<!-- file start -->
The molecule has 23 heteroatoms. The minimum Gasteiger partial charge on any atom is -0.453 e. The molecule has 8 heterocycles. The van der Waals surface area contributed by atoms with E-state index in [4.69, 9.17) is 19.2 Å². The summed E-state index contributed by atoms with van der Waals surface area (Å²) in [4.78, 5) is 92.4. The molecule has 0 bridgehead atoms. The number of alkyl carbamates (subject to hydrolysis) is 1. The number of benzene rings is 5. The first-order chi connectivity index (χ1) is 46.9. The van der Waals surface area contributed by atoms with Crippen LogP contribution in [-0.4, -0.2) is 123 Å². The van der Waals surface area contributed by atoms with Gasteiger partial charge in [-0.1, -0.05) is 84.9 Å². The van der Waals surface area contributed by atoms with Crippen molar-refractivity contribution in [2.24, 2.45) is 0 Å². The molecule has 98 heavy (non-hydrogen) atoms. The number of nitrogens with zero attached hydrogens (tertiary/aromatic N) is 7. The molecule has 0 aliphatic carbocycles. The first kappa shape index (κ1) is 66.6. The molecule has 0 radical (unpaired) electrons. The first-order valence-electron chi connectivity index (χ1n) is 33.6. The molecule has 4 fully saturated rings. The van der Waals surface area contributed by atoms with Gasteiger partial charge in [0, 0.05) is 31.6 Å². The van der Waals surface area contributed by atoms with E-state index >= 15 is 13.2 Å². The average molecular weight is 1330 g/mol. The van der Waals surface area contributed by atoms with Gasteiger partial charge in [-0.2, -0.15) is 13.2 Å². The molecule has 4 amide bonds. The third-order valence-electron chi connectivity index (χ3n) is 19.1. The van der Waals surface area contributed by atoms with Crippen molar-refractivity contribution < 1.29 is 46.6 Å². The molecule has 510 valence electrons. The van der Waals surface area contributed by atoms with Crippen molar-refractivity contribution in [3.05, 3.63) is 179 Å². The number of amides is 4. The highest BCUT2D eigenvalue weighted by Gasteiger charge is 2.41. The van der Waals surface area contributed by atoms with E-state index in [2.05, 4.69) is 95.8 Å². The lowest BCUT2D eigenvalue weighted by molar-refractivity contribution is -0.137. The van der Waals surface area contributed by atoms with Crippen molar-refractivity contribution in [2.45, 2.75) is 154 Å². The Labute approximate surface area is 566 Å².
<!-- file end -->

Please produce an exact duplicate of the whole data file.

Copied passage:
The molecule has 23 heteroatoms. The minimum Gasteiger partial charge on any atom is -0.453 e. The molecule has 8 heterocycles. The van der Waals surface area contributed by atoms with E-state index in [4.69, 9.17) is 19.2 Å². The summed E-state index contributed by atoms with van der Waals surface area (Å²) in [4.78, 5) is 92.4. The molecule has 0 bridgehead atoms. The number of alkyl carbamates (subject to hydrolysis) is 1. The number of benzene rings is 5. The first-order chi connectivity index (χ1) is 46.9. The van der Waals surface area contributed by atoms with Crippen LogP contribution in [-0.4, -0.2) is 123 Å². The van der Waals surface area contributed by atoms with Gasteiger partial charge in [-0.1, -0.05) is 84.9 Å². The van der Waals surface area contributed by atoms with Crippen molar-refractivity contribution in [2.24, 2.45) is 0 Å². The molecule has 98 heavy (non-hydrogen) atoms. The number of nitrogens with zero attached hydrogens (tertiary/aromatic N) is 7. The molecule has 0 aliphatic carbocycles. The first kappa shape index (κ1) is 66.6. The molecule has 0 radical (unpaired) electrons. The first-order valence-electron chi connectivity index (χ1n) is 33.6. The molecule has 4 fully saturated rings. The van der Waals surface area contributed by atoms with Gasteiger partial charge in [0, 0.05) is 31.6 Å². The van der Waals surface area contributed by atoms with E-state index >= 15 is 13.2 Å². The average molecular weight is 1330 g/mol. The van der Waals surface area contributed by atoms with Gasteiger partial charge in [-0.2, -0.15) is 13.2 Å². The molecule has 4 amide bonds. The third-order valence-electron chi connectivity index (χ3n) is 19.1. The van der Waals surface area contributed by atoms with Crippen molar-refractivity contribution < 1.29 is 46.6 Å². The molecule has 510 valence electrons. The van der Waals surface area contributed by atoms with Crippen molar-refractivity contribution in [3.05, 3.63) is 179 Å². The number of amides is 4. The highest BCUT2D eigenvalue weighted by Gasteiger charge is 2.41. The van der Waals surface area contributed by atoms with E-state index in [2.05, 4.69) is 95.8 Å². The lowest BCUT2D eigenvalue weighted by molar-refractivity contribution is -0.137. The van der Waals surface area contributed by atoms with Crippen molar-refractivity contribution in [2.45, 2.75) is 154 Å². The Labute approximate surface area is 566 Å².